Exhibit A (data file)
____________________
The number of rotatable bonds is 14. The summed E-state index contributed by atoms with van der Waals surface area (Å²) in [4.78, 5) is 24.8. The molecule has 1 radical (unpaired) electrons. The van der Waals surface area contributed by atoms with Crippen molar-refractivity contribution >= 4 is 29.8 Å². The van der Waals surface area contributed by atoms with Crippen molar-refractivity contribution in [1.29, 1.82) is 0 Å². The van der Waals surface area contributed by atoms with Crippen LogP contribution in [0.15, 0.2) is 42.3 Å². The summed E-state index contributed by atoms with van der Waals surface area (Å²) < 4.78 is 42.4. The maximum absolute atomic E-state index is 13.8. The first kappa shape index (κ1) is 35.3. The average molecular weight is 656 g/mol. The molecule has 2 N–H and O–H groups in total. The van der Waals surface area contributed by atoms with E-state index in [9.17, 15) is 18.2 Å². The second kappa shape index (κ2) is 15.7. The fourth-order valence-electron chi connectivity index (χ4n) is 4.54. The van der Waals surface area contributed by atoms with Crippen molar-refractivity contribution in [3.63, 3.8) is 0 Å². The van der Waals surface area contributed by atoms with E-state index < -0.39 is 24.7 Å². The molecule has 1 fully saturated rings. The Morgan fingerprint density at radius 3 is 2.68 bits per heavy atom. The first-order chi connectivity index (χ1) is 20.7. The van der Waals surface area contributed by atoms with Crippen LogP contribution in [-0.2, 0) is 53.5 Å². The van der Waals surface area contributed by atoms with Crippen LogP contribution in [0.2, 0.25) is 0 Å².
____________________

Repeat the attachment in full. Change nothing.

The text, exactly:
The number of rotatable bonds is 14. The summed E-state index contributed by atoms with van der Waals surface area (Å²) in [4.78, 5) is 24.8. The molecule has 1 radical (unpaired) electrons. The van der Waals surface area contributed by atoms with Crippen molar-refractivity contribution >= 4 is 29.8 Å². The van der Waals surface area contributed by atoms with Crippen molar-refractivity contribution in [1.29, 1.82) is 0 Å². The van der Waals surface area contributed by atoms with Crippen LogP contribution in [0.15, 0.2) is 42.3 Å². The summed E-state index contributed by atoms with van der Waals surface area (Å²) < 4.78 is 42.4. The maximum absolute atomic E-state index is 13.8. The first kappa shape index (κ1) is 35.3. The average molecular weight is 656 g/mol. The molecule has 2 N–H and O–H groups in total. The van der Waals surface area contributed by atoms with E-state index in [9.17, 15) is 18.2 Å². The second kappa shape index (κ2) is 15.7. The fourth-order valence-electron chi connectivity index (χ4n) is 4.54. The van der Waals surface area contributed by atoms with Crippen molar-refractivity contribution in [3.63, 3.8) is 0 Å². The van der Waals surface area contributed by atoms with E-state index < -0.39 is 24.7 Å². The molecule has 1 fully saturated rings. The Morgan fingerprint density at radius 3 is 2.68 bits per heavy atom. The first-order chi connectivity index (χ1) is 20.7. The van der Waals surface area contributed by atoms with Crippen LogP contribution in [-0.2, 0) is 53.5 Å². The van der Waals surface area contributed by atoms with Crippen LogP contribution in [0.2, 0.25) is 0 Å².